It’s My Cold and I’ll Cry if I Want to.

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There comes a time, in most people’s lives, when the wheat must be separated from chaff. It is a time that tries men’s souls, and women’s patience. That’s right, I am talking about that cursed time when people catch a cold.

Of course we all suffer differently. Some, like my husband, do so silently. He shuts inward, becoming quiet, drinking tea, water and soup, his misery bore only with a rare heavy sigh. He fights it, at first, with all his might, taking vitamins and zinc, refusing to give in to the inevitable as long as he can. When it’s no longer possible to deny the obvious, he bundles himself, rests and medicates.

I, on the other hand, do not roll that way. I believe firmly and unshakably, that misery loves company, so as soon as first symptoms appear, I surrender. I become convinced that I am at the death’s door, and every sniffle, sneeze and cough gets me that much closer to the grave. The grim reaper reaches his cold fingers towards me, I can see the end, I see the white light and …. I’m called a drama queen by my laughing daughter, my son pats my head in a condescending way, my husband prepares me tea while wisely ignoring my moaning, and nobody, but nobody understands my suffering and how great it is.

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When it comes to colds, I give women everywhere a sullied reputation. I become a whining, insufferable limp noodle. I even get on my own last nerves. Yet how can anyone empathize or sympathize if they don’t know that agonies I am going through? Sure, I am playing the victim, but only because the perpetrator is impossible to punish. There is no one to blame (unless someone in the family gave me the cold, then there is definitely someone to blame!) and nothing to do except drown in all sorts of liquids and take stupid medications that sort of mask symptoms, but do absolutely jack shit to cure the cold.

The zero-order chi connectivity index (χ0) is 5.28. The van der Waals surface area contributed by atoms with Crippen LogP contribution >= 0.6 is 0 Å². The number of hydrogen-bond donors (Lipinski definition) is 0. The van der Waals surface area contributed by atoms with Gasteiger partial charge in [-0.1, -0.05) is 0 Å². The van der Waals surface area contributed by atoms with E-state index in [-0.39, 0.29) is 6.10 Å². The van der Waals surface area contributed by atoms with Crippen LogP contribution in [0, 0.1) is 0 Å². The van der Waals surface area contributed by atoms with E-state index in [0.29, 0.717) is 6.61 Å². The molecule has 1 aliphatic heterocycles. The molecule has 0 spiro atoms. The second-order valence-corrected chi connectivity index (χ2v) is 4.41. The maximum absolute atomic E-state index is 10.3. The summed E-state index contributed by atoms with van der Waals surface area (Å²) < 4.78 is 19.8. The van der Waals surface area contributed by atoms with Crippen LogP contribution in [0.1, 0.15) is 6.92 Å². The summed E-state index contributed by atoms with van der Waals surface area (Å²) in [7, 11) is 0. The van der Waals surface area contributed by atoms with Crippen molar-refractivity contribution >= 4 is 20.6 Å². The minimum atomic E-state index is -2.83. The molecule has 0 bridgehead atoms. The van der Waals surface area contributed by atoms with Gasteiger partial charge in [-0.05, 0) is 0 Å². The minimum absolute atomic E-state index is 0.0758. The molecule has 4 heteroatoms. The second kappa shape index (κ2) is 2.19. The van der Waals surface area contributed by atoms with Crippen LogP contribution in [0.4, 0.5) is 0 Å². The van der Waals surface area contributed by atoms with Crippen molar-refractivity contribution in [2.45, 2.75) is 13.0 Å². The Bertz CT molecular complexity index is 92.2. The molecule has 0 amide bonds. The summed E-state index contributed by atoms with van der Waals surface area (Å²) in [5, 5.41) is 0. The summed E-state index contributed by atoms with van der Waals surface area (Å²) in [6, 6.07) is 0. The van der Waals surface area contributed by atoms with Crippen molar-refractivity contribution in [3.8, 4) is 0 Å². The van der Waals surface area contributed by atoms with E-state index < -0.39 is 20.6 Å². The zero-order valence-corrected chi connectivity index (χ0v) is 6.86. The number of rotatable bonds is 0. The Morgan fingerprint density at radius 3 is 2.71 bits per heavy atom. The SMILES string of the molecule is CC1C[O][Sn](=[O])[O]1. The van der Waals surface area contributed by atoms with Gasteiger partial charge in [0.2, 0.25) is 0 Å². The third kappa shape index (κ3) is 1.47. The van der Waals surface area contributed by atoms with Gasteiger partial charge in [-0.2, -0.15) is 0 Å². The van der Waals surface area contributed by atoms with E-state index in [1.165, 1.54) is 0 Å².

There is a Russian saying: A treated cold lasts seven days. An untreated one lasts a week. We don’t have a cure for the common cold because it is a complex, evolving illness that also takes individual paths in individuals. So yeah, it is actually easier to put an astronaut on the moon then to cure a cold. But it all comes down to how, once a person catches a cold, handles it. And I refuse to be gracious in my wretched misery. Let better and bigger people fight it with dignity. I will surrender my dignity for a soft blanket, much medication, my mom’s chicken soup, sweet hot tea and whatever sympathy and pity I can garner.

Written by

Writer and storyteller, immigrant, wife, mom, knitter, collector of jokes, lover of cheap, sweet wine.

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